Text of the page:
Hurricane Sandy

December 19, 2013

Facing Suit, City Agrees to Remove Mold in Public Housing More Quickly

Source: The New York Times, December 17, 2013
Posted On:

The New York City Housing Authority will deal more quickly and more thoroughly with mold in its apartments as part of an agreement by the Bloomberg administration to settle a federal lawsuit by people living in housing projects and coping with asthma.

Lawyers for the residents accused the agency of violating the Americans With Disabilities Act by allowing mold to persist, exacerbating the respiratory ailments of residents. Since Hurricane Sandy, mold has become more common in public housing. But even before the storm, tenants had long complained that maintenance workers failed to identify the leaks and other sources of moisture that cause the mold. Instead, the workers clean off walls and ceilings and repaint, and the mold often returns.

Since notifying the city of their intent to file a class-action suit, lawyers for the tenants have been negotiating a settlement. The agreement is expected to be filed in federal court in Manhattan on Tuesday, shortly after the lawsuit is filed. The settlement will require the authority not only to remove the mold but also to fix leaks, insulate pipes and address other sources of moisture. The agency will be required, in most cases, to fix the problem within seven to 15 days following a work order.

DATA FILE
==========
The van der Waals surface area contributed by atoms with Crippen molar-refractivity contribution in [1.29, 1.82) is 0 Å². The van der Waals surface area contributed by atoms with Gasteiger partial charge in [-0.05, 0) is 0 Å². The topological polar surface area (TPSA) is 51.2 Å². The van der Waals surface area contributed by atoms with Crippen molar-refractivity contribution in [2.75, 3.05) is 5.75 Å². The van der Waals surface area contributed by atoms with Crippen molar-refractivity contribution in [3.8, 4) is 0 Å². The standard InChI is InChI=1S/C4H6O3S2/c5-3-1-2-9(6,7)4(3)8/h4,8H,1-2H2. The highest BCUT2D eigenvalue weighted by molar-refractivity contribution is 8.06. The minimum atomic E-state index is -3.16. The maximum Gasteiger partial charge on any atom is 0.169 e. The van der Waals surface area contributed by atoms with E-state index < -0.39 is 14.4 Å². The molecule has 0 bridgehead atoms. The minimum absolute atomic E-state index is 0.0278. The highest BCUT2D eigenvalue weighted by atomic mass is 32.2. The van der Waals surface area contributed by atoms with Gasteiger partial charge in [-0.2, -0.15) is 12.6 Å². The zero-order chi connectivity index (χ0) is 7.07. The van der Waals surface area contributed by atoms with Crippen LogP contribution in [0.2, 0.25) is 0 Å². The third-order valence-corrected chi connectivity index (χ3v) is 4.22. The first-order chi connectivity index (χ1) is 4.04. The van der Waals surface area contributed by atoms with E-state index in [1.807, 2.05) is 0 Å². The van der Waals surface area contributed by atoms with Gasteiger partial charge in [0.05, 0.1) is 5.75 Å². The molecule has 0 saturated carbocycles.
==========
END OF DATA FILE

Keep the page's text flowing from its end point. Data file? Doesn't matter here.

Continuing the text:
The agreement covers all of the more 400,000 tenants in public housing. But it requires housing officials to recognize asthma as a disability and to make accommodations for tenants with the condition. For example, the authority could be expected to relocate a person with asthma and his or her family to another apartment, or to use low-toxicity fungicides or to allow extra air-conditioning units in apartments.…

November 25, 2013

Carlstadt-South Hackensack berm the subject of Sandy damage lawsuit filed by property owners

Source:, November 21, 2013
By: Meghan Grant

A group of four property owners, including Cheridan Realty LLC that owns a commercial building on Commerce Road, are suing the owners of the Kane Tract in Carlstadt, claiming improper berm construction was to blame for the severity of the damage suffered due to Hurricane Sandy, a storm experts called unprecedented.

Owners of two Little Ferry garden apartment complexes, Williamstowne Manor Inc. and Liberty Bell Village, Cheridan Realty LLC and one Hackensack apartment building, Albarelli Hackensack Associates, and its insurance company, Greater New York Mutual Insurance Company filed the lawsuit, which names 10 governmental agencies and companies as defendants – the New Jersey Department of Environmental Protection (NJDEP), New Jersey Meadowlands Commission (NJMC), EnviroFinance Group LLP, Earthmark NJ Kane Mitigation LLC and others.

The Kane Tract

The Richard P. Kane Natural Area, the 254-acre section of wetlands on the Hackensack River in Carlstadt and South Hackensack is home to two berms, one of which gained notoriety during Sandy due to an initial emergency report being issued the night of the storm surge that a levee allegedly was breached, later identified as a berm.

The lawsuit, identifying the Kane Tract by name, builds upon the conviction that the berm had broken. It alleges contractors took shortcuts in their building of the berm that put neighboring properties at risk and state environmental and land agencies were lax in their oversight.…